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Faces of Conservation

Q&A with Josh Royte


Meet Josh Royte

Learn about the people and experiences that inspired him to devote his career to preserving nature.

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"When I began to notice the vast imbalance between what we take for our own purposes and what we set aside for the nature that support us, I knew I wanted to try to fix that imbalance."

Josh Royte, senior conservation planner, Maine

Nature.org:

Why are you a conservationist?

Josh Royte:

When I began to notice the vast imbalance between what we take for our own purposes and what we set aside for the nature that support us, I knew I wanted to try to fix that imbalance. The Nature Conservancy corrects that disparity by ensuring that we have areas big enough and connected enough to support healthy ecosystems.

Nature.org:

On the road to becoming a conservationist, who inspired you along the way?

Josh Royte:

I spent a gap year between high school and college in the Netherlands with host parents who showed me how to look at the natural world more critically and analytically. We spent our vacations botanizing — shoulder to shoulder with our hand lenses in places like the Ardennes forest in Belgium. This was a new experience of recreation for me. It wasn’t just hiking or enjoying flowers, but documenting them so that the information would be useful to others. I was also lucky to have parents and grandparents who encouraged me to pursue the academic areas that inspired me, even if they didn’t lead to more well-known or lucrative careers.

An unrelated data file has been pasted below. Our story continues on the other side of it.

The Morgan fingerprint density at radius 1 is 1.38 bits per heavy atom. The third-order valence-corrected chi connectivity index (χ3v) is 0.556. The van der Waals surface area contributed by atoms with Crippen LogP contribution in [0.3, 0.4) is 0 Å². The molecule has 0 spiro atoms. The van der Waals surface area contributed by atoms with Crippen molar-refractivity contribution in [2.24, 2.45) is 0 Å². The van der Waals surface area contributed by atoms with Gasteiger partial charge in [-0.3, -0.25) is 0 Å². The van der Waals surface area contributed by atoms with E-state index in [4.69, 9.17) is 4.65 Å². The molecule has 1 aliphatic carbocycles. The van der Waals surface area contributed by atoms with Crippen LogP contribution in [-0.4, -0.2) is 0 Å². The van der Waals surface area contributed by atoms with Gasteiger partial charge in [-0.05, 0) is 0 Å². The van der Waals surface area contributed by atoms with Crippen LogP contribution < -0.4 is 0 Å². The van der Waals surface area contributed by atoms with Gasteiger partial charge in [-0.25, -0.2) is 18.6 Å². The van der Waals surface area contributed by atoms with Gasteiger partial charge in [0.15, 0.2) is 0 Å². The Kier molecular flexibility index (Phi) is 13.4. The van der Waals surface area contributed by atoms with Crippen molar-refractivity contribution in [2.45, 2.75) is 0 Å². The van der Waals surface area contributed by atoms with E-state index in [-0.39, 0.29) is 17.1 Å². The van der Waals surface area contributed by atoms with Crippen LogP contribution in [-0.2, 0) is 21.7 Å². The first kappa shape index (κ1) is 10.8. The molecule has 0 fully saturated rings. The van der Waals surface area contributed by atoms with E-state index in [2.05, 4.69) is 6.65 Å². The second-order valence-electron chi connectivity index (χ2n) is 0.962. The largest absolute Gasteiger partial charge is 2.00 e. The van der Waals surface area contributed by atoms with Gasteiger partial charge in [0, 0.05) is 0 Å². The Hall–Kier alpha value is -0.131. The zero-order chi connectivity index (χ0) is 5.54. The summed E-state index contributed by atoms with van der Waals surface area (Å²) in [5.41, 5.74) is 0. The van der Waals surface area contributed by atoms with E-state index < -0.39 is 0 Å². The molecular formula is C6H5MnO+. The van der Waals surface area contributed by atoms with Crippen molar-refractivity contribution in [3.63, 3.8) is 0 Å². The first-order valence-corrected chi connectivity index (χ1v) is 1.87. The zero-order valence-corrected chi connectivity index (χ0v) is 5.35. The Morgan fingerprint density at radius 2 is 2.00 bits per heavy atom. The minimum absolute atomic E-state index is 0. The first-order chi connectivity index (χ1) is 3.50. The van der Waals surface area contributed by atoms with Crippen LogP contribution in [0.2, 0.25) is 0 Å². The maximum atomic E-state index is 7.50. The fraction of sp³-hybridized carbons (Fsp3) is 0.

Nature.org:

What was your first project with The Nature Conservancy?

Josh Royte:

On my second day of work at the Conservancy, I flew over the St. John River lands to help determine which areas of forest were in the best shape for large-scale reserves. Along the St. John River, we saw huge chunks of forests with natural blow downs, what appeared to be old growth and no roads. Later, as we explored the area by foot, we discovered 300-year-old trees and a spruce heath barren — a new natural community in Maine. Little did I know that the Conservancy would eventually buy not only the reserve lands, but the entire 185,000 acres of St. John forest lands.

Nature.org:

What's the best thing you get to do as a part of your job?

Josh Royte:

My favorite part is the reconnaissance — getting out on the land or flying over it, seeing intact mature forest, clean, free-flowing streams and comparing those features against our maps and data to figure out how they fit into a larger context. More recently I’ve really come to love connecting with people. My work, particularly on the Penobscot River Restoration Project, has impressed upon me the amazing value of partnerships. These days my favorite moments are pouring over maps with partners like the Penobscot nation and finding that we share a deep respect for the land and a commitment to restoring it.


 

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